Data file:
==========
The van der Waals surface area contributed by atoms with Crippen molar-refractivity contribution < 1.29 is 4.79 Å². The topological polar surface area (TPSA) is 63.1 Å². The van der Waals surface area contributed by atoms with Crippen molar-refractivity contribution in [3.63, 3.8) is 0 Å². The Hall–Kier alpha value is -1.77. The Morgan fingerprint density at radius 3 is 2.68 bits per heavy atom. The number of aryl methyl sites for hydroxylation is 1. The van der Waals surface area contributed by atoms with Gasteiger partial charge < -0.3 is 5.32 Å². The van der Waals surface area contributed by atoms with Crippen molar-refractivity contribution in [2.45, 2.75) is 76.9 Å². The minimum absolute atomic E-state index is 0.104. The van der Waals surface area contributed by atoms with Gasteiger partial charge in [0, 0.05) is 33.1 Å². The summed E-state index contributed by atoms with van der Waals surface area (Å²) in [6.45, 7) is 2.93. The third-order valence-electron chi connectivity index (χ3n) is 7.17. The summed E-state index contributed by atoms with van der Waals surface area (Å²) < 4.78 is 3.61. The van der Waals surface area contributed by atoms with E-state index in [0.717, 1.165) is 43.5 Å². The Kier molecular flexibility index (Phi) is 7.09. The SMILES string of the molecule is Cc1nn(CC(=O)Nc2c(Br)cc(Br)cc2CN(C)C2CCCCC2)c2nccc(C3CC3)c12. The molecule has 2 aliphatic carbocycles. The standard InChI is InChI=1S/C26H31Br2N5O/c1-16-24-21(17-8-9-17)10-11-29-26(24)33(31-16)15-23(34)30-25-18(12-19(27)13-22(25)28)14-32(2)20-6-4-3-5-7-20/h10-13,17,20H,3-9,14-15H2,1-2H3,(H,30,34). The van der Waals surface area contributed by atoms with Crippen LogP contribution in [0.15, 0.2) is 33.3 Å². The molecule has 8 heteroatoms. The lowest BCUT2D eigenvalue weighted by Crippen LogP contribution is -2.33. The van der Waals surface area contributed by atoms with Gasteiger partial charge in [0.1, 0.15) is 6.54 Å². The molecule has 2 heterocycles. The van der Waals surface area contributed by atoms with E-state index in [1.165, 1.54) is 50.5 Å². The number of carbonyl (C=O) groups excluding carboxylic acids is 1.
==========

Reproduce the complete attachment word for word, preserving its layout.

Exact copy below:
The van der Waals surface area contributed by atoms with Crippen molar-refractivity contribution < 1.29 is 4.79 Å². The topological polar surface area (TPSA) is 63.1 Å². The van der Waals surface area contributed by atoms with Crippen molar-refractivity contribution in [3.63, 3.8) is 0 Å². The Hall–Kier alpha value is -1.77. The Morgan fingerprint density at radius 3 is 2.68 bits per heavy atom. The number of aryl methyl sites for hydroxylation is 1. The van der Waals surface area contributed by atoms with Gasteiger partial charge < -0.3 is 5.32 Å². The van der Waals surface area contributed by atoms with Crippen molar-refractivity contribution in [2.45, 2.75) is 76.9 Å². The minimum absolute atomic E-state index is 0.104. The van der Waals surface area contributed by atoms with Gasteiger partial charge in [0, 0.05) is 33.1 Å². The summed E-state index contributed by atoms with van der Waals surface area (Å²) in [6.45, 7) is 2.93. The third-order valence-electron chi connectivity index (χ3n) is 7.17. The summed E-state index contributed by atoms with van der Waals surface area (Å²) < 4.78 is 3.61. The van der Waals surface area contributed by atoms with E-state index in [0.717, 1.165) is 43.5 Å². The Kier molecular flexibility index (Phi) is 7.09. The SMILES string of the molecule is Cc1nn(CC(=O)Nc2c(Br)cc(Br)cc2CN(C)C2CCCCC2)c2nccc(C3CC3)c12. The molecule has 2 aliphatic carbocycles. The standard InChI is InChI=1S/C26H31Br2N5O/c1-16-24-21(17-8-9-17)10-11-29-26(24)33(31-16)15-23(34)30-25-18(12-19(27)13-22(25)28)14-32(2)20-6-4-3-5-7-20/h10-13,17,20H,3-9,14-15H2,1-2H3,(H,30,34). The van der Waals surface area contributed by atoms with Crippen LogP contribution in [0.15, 0.2) is 33.3 Å². The molecule has 8 heteroatoms. The lowest BCUT2D eigenvalue weighted by Crippen LogP contribution is -2.33. The van der Waals surface area contributed by atoms with Gasteiger partial charge in [0.1, 0.15) is 6.54 Å². The molecule has 2 heterocycles. The van der Waals surface area contributed by atoms with E-state index in [1.165, 1.54) is 50.5 Å². The number of carbonyl (C=O) groups excluding carboxylic acids is 1.